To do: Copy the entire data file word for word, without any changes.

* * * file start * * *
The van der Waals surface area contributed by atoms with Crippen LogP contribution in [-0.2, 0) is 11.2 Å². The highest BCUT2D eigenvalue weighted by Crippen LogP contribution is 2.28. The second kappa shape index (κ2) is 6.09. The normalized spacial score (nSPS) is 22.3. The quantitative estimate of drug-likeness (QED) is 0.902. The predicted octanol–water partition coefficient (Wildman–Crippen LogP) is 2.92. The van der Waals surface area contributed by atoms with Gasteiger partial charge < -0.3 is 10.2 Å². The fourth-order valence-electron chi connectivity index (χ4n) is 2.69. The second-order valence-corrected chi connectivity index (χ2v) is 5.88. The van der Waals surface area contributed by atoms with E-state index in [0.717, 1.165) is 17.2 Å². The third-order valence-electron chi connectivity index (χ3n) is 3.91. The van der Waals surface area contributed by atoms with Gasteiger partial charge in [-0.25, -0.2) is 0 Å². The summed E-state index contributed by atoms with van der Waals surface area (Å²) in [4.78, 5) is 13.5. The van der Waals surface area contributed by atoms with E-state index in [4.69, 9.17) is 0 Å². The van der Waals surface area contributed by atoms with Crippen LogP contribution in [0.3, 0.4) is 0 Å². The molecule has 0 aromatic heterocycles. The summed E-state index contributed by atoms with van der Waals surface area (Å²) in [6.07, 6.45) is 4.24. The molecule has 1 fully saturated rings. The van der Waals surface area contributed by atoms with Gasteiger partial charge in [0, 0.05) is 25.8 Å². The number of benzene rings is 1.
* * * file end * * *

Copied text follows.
The van der Waals surface area contributed by atoms with Crippen LogP contribution in [-0.2, 0) is 11.2 Å². The highest BCUT2D eigenvalue weighted by Crippen LogP contribution is 2.28. The second kappa shape index (κ2) is 6.09. The normalized spacial score (nSPS) is 22.3. The quantitative estimate of drug-likeness (QED) is 0.902. The predicted octanol–water partition coefficient (Wildman–Crippen LogP) is 2.92. The van der Waals surface area contributed by atoms with Gasteiger partial charge < -0.3 is 10.2 Å². The fourth-order valence-electron chi connectivity index (χ4n) is 2.69. The second-order valence-corrected chi connectivity index (χ2v) is 5.88. The van der Waals surface area contributed by atoms with E-state index in [0.717, 1.165) is 17.2 Å². The third-order valence-electron chi connectivity index (χ3n) is 3.91. The van der Waals surface area contributed by atoms with Gasteiger partial charge in [-0.25, -0.2) is 0 Å². The summed E-state index contributed by atoms with van der Waals surface area (Å²) in [4.78, 5) is 13.5. The van der Waals surface area contributed by atoms with E-state index in [4.69, 9.17) is 0 Å². The van der Waals surface area contributed by atoms with Crippen LogP contribution in [0.3, 0.4) is 0 Å². The molecule has 0 aromatic heterocycles. The summed E-state index contributed by atoms with van der Waals surface area (Å²) in [6.07, 6.45) is 4.24. The molecule has 1 fully saturated rings. The van der Waals surface area contributed by atoms with Gasteiger partial charge in [0, 0.05) is 25.8 Å². The number of benzene rings is 1.